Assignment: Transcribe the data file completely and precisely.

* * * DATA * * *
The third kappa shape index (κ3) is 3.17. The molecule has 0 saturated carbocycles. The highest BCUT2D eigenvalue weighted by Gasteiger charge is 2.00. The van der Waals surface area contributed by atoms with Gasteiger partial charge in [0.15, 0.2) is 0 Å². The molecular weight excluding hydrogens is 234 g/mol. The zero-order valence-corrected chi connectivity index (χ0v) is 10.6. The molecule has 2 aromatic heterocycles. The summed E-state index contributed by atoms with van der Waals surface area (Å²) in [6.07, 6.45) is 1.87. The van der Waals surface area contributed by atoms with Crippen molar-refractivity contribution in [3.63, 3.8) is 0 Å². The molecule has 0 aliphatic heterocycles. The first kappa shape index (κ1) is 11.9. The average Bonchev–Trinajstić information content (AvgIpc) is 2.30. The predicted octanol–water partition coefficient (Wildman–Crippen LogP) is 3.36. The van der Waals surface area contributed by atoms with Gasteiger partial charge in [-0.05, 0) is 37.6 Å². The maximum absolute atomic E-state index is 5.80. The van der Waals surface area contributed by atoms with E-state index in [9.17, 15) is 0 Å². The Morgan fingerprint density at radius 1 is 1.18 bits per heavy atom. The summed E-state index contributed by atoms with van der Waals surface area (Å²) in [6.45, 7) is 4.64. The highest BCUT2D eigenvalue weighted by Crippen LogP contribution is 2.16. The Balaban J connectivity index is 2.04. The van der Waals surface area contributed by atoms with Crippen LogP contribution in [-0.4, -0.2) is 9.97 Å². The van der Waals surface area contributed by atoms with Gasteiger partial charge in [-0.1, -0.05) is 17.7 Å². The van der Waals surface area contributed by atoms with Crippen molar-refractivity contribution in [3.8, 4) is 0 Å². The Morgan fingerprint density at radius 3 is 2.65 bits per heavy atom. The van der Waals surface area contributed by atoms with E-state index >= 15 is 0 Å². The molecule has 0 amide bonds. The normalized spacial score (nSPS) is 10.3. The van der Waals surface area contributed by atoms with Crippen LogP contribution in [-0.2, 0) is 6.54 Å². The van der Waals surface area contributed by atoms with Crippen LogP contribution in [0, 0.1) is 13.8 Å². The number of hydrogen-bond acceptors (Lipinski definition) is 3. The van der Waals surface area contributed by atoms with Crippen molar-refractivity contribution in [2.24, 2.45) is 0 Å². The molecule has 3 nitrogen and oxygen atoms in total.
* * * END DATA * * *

The third kappa shape index (κ3) is 3.17. The molecule has 0 saturated carbocycles. The highest BCUT2D eigenvalue weighted by Gasteiger charge is 2.00. The van der Waals surface area contributed by atoms with Gasteiger partial charge in [0.15, 0.2) is 0 Å². The molecular weight excluding hydrogens is 234 g/mol. The zero-order valence-corrected chi connectivity index (χ0v) is 10.6. The molecule has 2 aromatic heterocycles. The summed E-state index contributed by atoms with van der Waals surface area (Å²) in [6.07, 6.45) is 1.87. The van der Waals surface area contributed by atoms with Crippen molar-refractivity contribution in [3.63, 3.8) is 0 Å². The molecule has 0 aliphatic heterocycles. The first kappa shape index (κ1) is 11.9. The average Bonchev–Trinajstić information content (AvgIpc) is 2.30. The predicted octanol–water partition coefficient (Wildman–Crippen LogP) is 3.36. The van der Waals surface area contributed by atoms with Gasteiger partial charge in [-0.05, 0) is 37.6 Å². The maximum absolute atomic E-state index is 5.80. The van der Waals surface area contributed by atoms with E-state index in [9.17, 15) is 0 Å². The Morgan fingerprint density at radius 1 is 1.18 bits per heavy atom. The summed E-state index contributed by atoms with van der Waals surface area (Å²) in [6.45, 7) is 4.64. The highest BCUT2D eigenvalue weighted by Crippen LogP contribution is 2.16. The Balaban J connectivity index is 2.04. The van der Waals surface area contributed by atoms with Crippen LogP contribution in [-0.4, -0.2) is 9.97 Å². The van der Waals surface area contributed by atoms with Gasteiger partial charge in [-0.1, -0.05) is 17.7 Å². The van der Waals surface area contributed by atoms with Crippen molar-refractivity contribution in [3.8, 4) is 0 Å². The Morgan fingerprint density at radius 3 is 2.65 bits per heavy atom. The van der Waals surface area contributed by atoms with E-state index >= 15 is 0 Å². The molecule has 0 amide bonds. The normalized spacial score (nSPS) is 10.3. The van der Waals surface area contributed by atoms with Crippen LogP contribution in [-0.2, 0) is 6.54 Å². The van der Waals surface area contributed by atoms with Crippen LogP contribution in [0, 0.1) is 13.8 Å². The number of hydrogen-bond acceptors (Lipinski definition) is 3. The van der Waals surface area contributed by atoms with Crippen molar-refractivity contribution in [2.24, 2.45) is 0 Å². The molecule has 3 nitrogen and oxygen atoms in total.